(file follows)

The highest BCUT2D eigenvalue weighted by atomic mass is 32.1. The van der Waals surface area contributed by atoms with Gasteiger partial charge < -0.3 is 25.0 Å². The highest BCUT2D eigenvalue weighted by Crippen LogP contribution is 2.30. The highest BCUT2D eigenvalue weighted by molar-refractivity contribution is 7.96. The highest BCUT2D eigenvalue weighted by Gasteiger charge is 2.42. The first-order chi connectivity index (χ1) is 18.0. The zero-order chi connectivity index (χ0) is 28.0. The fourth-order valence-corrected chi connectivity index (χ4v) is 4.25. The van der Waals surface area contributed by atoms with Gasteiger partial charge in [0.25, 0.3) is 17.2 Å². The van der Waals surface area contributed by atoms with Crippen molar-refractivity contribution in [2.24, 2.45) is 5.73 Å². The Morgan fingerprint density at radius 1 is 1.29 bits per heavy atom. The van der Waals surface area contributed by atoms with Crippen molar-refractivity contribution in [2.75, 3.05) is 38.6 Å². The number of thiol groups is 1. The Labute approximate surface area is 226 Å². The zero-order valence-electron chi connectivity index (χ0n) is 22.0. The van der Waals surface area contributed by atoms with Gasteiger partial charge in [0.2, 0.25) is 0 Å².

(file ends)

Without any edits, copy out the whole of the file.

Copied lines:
The highest BCUT2D eigenvalue weighted by atomic mass is 32.1. The van der Waals surface area contributed by atoms with Gasteiger partial charge < -0.3 is 25.0 Å². The highest BCUT2D eigenvalue weighted by Crippen LogP contribution is 2.30. The highest BCUT2D eigenvalue weighted by molar-refractivity contribution is 7.96. The highest BCUT2D eigenvalue weighted by Gasteiger charge is 2.42. The first-order chi connectivity index (χ1) is 18.0. The zero-order chi connectivity index (χ0) is 28.0. The fourth-order valence-corrected chi connectivity index (χ4v) is 4.25. The van der Waals surface area contributed by atoms with Gasteiger partial charge in [0.25, 0.3) is 17.2 Å². The van der Waals surface area contributed by atoms with Crippen molar-refractivity contribution in [2.24, 2.45) is 5.73 Å². The Morgan fingerprint density at radius 1 is 1.29 bits per heavy atom. The van der Waals surface area contributed by atoms with Crippen molar-refractivity contribution in [2.75, 3.05) is 38.6 Å². The number of thiol groups is 1. The Labute approximate surface area is 226 Å². The zero-order valence-electron chi connectivity index (χ0n) is 22.0. The van der Waals surface area contributed by atoms with Gasteiger partial charge in [0.2, 0.25) is 0 Å².